The dollar hasn’t fallen along with the US stocks, US Treasury yields or US employment. There is now a broad consensus that the US is currently in a recession, something that might be expected to lead to a fall in the dollar.
But the dollar, instead, has rallied. Against the euro. But also against a host of Asian currencies and commodity plays like Brazil and Russia. And it is soaring against the Icelandic Krona …
Some have called this a flight to quality. That though doesn’t seem quite right. The US is the source of much of the bad debt that has brought the world’s financial system to a near-standstill. The default of a US institution — Lehman — triggered the current panic in the shadow financial system. The price of “insurance” against the risk of a US government default suggest that US government debt is now considered a bit more risky than German government debt.
Rather this seems to be a flight away from risk.
Remember, the dollar rallied last August too, for the exact reason jck of Alea highlights.
Of course, there is now a new dynamic at play as well — namely mounting evidence of a broad global slowdown, and a sharp slowdown in Europe. That is quite different from last August, when the US slowed and the world didn’t. The dollar has to have something to depreciate against … and right now there aren’t many good candidates.
But there is also reason to think that the dollar’s current strength reflects something other than the United States relative economic fundamentals. A recent research piece from Sophia Drossos and Yilin Nie of Morgan Stanley argues that global deleveraging is a major current source of support for the dollar.
Drossos and Nie note that US banks have grown reluctant to lend to banks abroad — and many banks abroad have significant holdings of dollar debt and thus need dollar financing.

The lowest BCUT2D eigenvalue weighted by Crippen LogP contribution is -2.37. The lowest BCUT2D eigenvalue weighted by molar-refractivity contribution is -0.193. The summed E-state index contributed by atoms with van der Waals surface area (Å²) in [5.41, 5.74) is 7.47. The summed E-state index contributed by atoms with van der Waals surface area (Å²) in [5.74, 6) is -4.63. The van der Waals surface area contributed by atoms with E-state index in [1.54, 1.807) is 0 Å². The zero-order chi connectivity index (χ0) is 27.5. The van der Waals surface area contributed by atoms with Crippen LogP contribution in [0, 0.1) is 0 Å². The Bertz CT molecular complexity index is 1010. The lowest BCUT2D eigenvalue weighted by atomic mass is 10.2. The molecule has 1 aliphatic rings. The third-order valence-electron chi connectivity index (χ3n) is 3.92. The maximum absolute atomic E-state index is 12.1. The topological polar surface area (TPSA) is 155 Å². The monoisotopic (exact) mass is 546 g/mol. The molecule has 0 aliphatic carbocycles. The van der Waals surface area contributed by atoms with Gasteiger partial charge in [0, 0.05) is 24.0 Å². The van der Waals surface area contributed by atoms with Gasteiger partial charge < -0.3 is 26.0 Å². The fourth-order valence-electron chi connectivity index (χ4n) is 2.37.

“increased issuance of US debt (partly due to the securitization boom) has resulted in foreign[er]s increasing their holdings of US debt. These USD denominated assets need to be funded in USD. Even under normal circumstances, there is a limited supply of USD overseas. The natural sellers of USD in global funding markets are US based banks with large deposit bases. But in times of heightened market frictions, banks are reluctant to lend at all given the increased uncertainty about their own funding needs. As US-based institutions have scaled back their overseas lending, the premium for USD LIBOR has increased significantly.”
The solution to a world where US banks won’t lend to the global funding market? Simple, the US central bank lends dollars to European central banks who lend dollars to their banks — dollars that European banks can no longer get from US banks. Call it cross-border central bank intermediation. this is why the Fed has, in some sense, become a global lender of last resort.
Drossos and Nie also highlight a dynamic that observers of currency markets know well — a carry trade unwind.
“USD has been a low-yielding currency for some time, and US policy rates are now the second lowest in the G-10 [Setser note, after Japan] — a fact often overlooked by market participants. The US-specific nature of the slowdown in H1 2008 likely only fueled expectations that rate differentials would continue to move against the USD. Our sense is that this had two major consequences: (1) an increased amount of FX carry trades began to be funded in USD over the course of last year; (2) US based investors increasingly sought higher returns abroad.”
In other words, the US became the new Japan after the Fed’s rate cuts — despite a large current account deficit. And the US dollar has started to act like a “funding” currency in times of stress. And in general, when risk aversion goes up and risky bets are pulled, funding currencies rally …
The net result, though, has been rather surprising in a lot of ways: dollar strength amid US economic and financial weakness. I at least don’t think we really know what the long-term impact of the current crisis will be on the dollar. Zhou Enlai’s classic quip about the French revolution applies with force.
We still don’t know what will happen once the forced buyers of dollars by actors scrambling to repay dollar debts ends. The US will likely still have a sizeable external deficit that needs to be financed for a while longer, which could drag the dollar down. On the other hand, the US won’t be the only country in a recession. Rather than competing in a beauty contest, the dollar is the United States entry into a competition that will be “won” by the country considered to have the least ugly currency in an increasingly grim world.